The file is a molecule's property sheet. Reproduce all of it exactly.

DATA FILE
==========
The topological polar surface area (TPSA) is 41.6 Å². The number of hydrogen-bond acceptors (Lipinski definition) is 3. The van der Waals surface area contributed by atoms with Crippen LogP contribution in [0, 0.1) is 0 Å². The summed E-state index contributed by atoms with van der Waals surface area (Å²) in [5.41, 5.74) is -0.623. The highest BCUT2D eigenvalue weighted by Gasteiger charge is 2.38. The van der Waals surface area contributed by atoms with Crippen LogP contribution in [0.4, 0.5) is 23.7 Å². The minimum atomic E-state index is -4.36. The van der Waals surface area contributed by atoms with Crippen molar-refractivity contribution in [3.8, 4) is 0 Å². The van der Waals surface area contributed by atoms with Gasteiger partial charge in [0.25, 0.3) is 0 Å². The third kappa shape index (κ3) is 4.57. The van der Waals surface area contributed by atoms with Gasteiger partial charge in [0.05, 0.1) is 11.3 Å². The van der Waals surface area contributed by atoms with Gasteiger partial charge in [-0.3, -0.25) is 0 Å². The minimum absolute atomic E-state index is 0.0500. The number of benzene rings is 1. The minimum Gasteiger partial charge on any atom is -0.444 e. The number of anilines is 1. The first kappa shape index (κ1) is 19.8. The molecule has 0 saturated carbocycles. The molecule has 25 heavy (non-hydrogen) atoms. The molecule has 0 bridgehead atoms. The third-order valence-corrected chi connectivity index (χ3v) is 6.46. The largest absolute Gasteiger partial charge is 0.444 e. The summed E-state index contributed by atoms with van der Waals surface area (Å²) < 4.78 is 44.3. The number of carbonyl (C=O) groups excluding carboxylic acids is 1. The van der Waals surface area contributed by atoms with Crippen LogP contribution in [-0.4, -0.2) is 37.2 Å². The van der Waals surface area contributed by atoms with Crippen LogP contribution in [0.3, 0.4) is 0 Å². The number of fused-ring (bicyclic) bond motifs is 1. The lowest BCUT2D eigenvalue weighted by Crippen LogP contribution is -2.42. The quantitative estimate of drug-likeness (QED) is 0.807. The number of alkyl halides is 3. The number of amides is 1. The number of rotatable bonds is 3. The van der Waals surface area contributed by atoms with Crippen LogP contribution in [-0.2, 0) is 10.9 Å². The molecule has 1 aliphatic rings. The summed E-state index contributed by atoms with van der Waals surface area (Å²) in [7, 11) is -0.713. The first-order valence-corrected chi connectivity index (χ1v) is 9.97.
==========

The topological polar surface area (TPSA) is 41.6 Å². The number of hydrogen-bond acceptors (Lipinski definition) is 3. The van der Waals surface area contributed by atoms with Crippen LogP contribution in [0, 0.1) is 0 Å². The summed E-state index contributed by atoms with van der Waals surface area (Å²) in [5.41, 5.74) is -0.623. The highest BCUT2D eigenvalue weighted by Gasteiger charge is 2.38. The van der Waals surface area contributed by atoms with Crippen LogP contribution in [0.4, 0.5) is 23.7 Å². The minimum atomic E-state index is -4.36. The van der Waals surface area contributed by atoms with Crippen molar-refractivity contribution in [3.8, 4) is 0 Å². The van der Waals surface area contributed by atoms with Gasteiger partial charge in [0.25, 0.3) is 0 Å². The third kappa shape index (κ3) is 4.57. The van der Waals surface area contributed by atoms with Gasteiger partial charge in [0.05, 0.1) is 11.3 Å². The van der Waals surface area contributed by atoms with Gasteiger partial charge in [-0.3, -0.25) is 0 Å². The minimum absolute atomic E-state index is 0.0500. The number of benzene rings is 1. The minimum Gasteiger partial charge on any atom is -0.444 e. The number of anilines is 1. The first kappa shape index (κ1) is 19.8. The molecule has 0 saturated carbocycles. The molecule has 25 heavy (non-hydrogen) atoms. The molecule has 0 bridgehead atoms. The third-order valence-corrected chi connectivity index (χ3v) is 6.46. The largest absolute Gasteiger partial charge is 0.444 e. The summed E-state index contributed by atoms with van der Waals surface area (Å²) < 4.78 is 44.3. The number of carbonyl (C=O) groups excluding carboxylic acids is 1. The van der Waals surface area contributed by atoms with Crippen LogP contribution in [-0.4, -0.2) is 37.2 Å². The van der Waals surface area contributed by atoms with Crippen LogP contribution in [0.3, 0.4) is 0 Å². The number of fused-ring (bicyclic) bond motifs is 1. The lowest BCUT2D eigenvalue weighted by Crippen LogP contribution is -2.42. The quantitative estimate of drug-likeness (QED) is 0.807. The number of alkyl halides is 3. The number of amides is 1. The number of rotatable bonds is 3. The van der Waals surface area contributed by atoms with Crippen LogP contribution in [-0.2, 0) is 10.9 Å². The molecule has 1 aliphatic rings. The summed E-state index contributed by atoms with van der Waals surface area (Å²) in [7, 11) is -0.713. The first-order valence-corrected chi connectivity index (χ1v) is 9.97.